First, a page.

When I first bought this game, my brother Rhys, my sister Shannyn, and myself were so excited about it that we cleared off the dining table and played it all night, getting through enough games to make sure we’d tried it with every single character (of which there are many). We very quickly became attached to these little drawn figures, doing away with the bland (to us at the time) classic horror trope titles they had as designations and naming each and every one of them with love, care, and countless pop-culture references. During a brief break between the second and third games to dart off to the Macca’s drivethru, we charted out relationships, reasons for their visiting specific locations at the start of the game, entire backstories! We concocted in our minds, almost instantly, an entire miniseries based on the stories that had revealed themselves through play. But still, my opinion of this game is not a particularly good one.
City of Horror is yet another member of that seemingly endless horde of zombie apocalypse themed board games currently available for purchase. It’s marketed as a “backstabbing survival-horror game” and the mechanics basically require that each player take control of a number of characters and keep them alive throughout a series of zombie waves, all the while collecting antidotes and fending off attacks. Points are earned at the end of the game mostly according to the value assigned each of the surviving characters, and are complicated by the need for antidotes to have the characters count as ‘alive’, an “exhaustion” mechanic which allows the use of a character’s ability but leaves them worth less, and added points value from tinned food and any excess antidotes. Honestly, if there are so many antidotes to the zombie virus lying around, I don’t quite see where the problem is in beating this apocalypse, but hey!
The production values for the game were the first thing that caught my eye, and a big part in why I eventually bought it. The game utilises detailed art on 2D stand figures rather than miniatures (to accommodate without extreme expense the large number of zombies required during play). The artwork is truly spectacular, and at times used in extremely clever ways. The game’s pieces are beautifully thematic, combining comic book elements with the appropriate gritty and abandoned feel of any apocalyptic setting. Most impressive to me, I think, are the clever ways the board incorporates token placement for piles of anything not in use. Antidote tokens lie atop the image of an ambulance and weapons cards similarly make use of a halted military truck. The dormant zombies are stored as if trapped behind a barricade of sandbags, and the food tin tokens lie scattered across the crossroads as if they’ve spilled from the overturned food truck. This artistic ingenuity is seen again when the character cards, flipped to their “exhausted” side, bear different artwork reflecting the change caused by that character’s power. When the Security Guard uses his ability to kill two zombies at his current location, you flip his card to find that his dog is missing from the image, as if he’s set it loose on the walking dead. The Pregnant Woman has the ability to vote for two every turn until the end of the game, but only if you allow her to give birth, an action which leaves her permanently exhausted (I mean, she can hardly put the baby back IN). Turning her card over reveals her cradling a kind of grossly accurate new born baby.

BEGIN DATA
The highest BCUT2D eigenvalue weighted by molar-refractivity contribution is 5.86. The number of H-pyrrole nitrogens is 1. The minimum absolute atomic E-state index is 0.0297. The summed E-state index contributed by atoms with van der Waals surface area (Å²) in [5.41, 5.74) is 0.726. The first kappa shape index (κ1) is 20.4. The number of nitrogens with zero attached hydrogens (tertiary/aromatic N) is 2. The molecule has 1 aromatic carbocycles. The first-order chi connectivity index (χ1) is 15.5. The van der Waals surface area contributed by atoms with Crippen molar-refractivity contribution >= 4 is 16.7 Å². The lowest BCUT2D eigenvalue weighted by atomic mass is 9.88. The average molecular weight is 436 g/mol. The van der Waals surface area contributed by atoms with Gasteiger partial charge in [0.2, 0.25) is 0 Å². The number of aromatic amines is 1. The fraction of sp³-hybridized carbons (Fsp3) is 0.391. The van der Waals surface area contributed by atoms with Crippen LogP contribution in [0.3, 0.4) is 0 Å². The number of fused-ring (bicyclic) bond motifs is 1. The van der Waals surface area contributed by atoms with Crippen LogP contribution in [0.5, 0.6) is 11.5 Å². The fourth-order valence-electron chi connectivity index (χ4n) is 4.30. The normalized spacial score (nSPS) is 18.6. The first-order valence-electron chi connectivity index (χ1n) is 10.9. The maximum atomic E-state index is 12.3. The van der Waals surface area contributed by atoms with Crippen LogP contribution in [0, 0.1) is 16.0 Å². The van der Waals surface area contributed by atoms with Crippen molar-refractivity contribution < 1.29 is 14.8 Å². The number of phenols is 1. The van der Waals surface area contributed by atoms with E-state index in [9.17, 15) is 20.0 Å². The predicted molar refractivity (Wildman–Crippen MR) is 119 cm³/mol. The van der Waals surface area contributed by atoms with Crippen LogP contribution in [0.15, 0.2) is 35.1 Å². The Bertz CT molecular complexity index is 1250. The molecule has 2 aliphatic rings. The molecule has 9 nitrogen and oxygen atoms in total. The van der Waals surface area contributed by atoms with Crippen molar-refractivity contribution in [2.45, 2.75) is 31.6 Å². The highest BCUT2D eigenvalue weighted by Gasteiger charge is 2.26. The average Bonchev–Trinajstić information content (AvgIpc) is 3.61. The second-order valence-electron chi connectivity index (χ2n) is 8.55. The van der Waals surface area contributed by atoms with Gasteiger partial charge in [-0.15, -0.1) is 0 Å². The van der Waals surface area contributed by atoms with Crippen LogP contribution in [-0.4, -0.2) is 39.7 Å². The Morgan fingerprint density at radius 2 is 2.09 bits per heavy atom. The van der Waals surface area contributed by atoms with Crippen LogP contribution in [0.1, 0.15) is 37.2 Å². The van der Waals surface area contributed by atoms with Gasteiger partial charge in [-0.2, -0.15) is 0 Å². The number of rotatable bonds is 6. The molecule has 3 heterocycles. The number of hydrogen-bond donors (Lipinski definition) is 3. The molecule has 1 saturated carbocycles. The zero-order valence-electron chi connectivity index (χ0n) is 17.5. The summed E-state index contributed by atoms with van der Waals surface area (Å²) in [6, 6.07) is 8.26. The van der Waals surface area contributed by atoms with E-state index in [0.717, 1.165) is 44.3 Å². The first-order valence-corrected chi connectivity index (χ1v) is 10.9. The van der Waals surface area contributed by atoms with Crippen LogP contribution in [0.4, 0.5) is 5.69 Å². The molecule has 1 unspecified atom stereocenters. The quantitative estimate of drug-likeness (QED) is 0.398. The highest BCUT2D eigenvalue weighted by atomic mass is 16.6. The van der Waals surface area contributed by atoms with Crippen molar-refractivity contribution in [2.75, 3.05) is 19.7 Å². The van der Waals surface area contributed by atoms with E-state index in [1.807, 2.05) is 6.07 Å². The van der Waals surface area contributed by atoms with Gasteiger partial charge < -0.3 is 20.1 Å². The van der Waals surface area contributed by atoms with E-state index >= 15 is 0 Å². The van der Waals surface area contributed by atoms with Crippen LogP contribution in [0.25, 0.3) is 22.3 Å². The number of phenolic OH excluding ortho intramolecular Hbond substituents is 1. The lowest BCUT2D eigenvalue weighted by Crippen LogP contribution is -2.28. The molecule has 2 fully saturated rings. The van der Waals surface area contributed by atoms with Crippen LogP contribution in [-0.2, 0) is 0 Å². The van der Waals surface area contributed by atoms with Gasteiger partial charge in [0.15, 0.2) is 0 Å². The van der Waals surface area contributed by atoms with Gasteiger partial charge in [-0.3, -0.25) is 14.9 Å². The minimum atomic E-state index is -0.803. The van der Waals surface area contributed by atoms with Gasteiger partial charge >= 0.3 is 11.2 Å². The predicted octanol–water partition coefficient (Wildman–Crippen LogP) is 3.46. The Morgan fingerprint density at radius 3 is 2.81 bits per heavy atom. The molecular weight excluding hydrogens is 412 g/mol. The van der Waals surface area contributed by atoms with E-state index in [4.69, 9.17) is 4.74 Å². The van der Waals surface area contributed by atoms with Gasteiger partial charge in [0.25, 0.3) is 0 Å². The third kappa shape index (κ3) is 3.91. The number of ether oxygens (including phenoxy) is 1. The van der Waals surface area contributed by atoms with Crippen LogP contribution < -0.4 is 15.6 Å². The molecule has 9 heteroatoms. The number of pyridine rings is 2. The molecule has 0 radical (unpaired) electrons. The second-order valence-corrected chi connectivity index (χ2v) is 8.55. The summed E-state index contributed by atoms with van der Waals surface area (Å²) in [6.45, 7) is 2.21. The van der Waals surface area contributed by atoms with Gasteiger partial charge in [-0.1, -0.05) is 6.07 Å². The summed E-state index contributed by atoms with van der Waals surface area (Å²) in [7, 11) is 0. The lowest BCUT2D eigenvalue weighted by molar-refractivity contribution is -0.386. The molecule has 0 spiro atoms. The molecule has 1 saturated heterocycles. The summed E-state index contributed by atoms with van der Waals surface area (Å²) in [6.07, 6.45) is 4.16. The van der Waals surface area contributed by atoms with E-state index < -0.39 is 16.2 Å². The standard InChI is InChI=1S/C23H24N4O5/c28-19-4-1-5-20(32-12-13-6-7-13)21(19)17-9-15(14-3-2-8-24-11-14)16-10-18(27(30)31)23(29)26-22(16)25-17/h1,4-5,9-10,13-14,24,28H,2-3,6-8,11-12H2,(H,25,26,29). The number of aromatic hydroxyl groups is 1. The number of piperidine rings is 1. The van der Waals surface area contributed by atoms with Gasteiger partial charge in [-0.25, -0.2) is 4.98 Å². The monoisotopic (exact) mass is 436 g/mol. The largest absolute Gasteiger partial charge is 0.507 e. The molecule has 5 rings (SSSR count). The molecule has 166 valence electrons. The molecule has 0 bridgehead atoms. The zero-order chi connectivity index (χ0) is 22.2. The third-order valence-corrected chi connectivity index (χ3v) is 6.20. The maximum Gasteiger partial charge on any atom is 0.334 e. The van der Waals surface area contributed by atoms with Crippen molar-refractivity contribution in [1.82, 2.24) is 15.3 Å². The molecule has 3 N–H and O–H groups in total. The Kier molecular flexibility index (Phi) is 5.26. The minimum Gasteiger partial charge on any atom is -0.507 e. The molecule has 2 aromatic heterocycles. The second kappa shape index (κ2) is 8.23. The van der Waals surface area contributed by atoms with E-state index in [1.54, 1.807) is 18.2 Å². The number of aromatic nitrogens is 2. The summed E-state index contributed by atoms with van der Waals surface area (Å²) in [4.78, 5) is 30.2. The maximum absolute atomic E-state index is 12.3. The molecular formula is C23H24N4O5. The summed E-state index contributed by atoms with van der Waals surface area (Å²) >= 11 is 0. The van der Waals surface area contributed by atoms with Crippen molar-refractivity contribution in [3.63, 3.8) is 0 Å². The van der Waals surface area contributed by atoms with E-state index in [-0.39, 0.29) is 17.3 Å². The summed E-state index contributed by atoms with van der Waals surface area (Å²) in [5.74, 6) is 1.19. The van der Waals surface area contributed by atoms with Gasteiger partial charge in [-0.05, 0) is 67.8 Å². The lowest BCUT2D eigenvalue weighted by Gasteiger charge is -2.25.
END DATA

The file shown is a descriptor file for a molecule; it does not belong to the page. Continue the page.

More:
Elements like this are FANTASTIC but City of Horror is bizarrely inconsistent with them. Only 3 characters out of 21 have an altered image on their flip side (one of them being The Blonde, we’ll get to her in a minute). The Thief, for example, isn’t shown on his “exhausted” side to be struggling to carry something heavy he’s stolen, which would both fit his character ability and account for his supposed “exhaustion”. Instead, the red side of his card just shows the same image of him, lithe as ever, but for some reason now worth less. The powers themselves even show this inconsistency, some of them being applied seemingly arbitrarily. The Housewife, for whatever reason, is able to kill two zombies in her current location. Sound familiar? Yep, that’s the exact same ability as the one belonging to The Vigil. Are we supposed to accept that her umbrella would have the same effect on the hordes of the undead as a trained attack dog? Similarly, The Rocker and The Geek both share the ability to move a zombie away from their location to somewhere else on the board, with no explanation as to how these characters are in any way alike (aside from the occasional image of them sitting together drinking energy drinks outside a convenience shop) or in fact, how they are able to repel a single shambler each at all.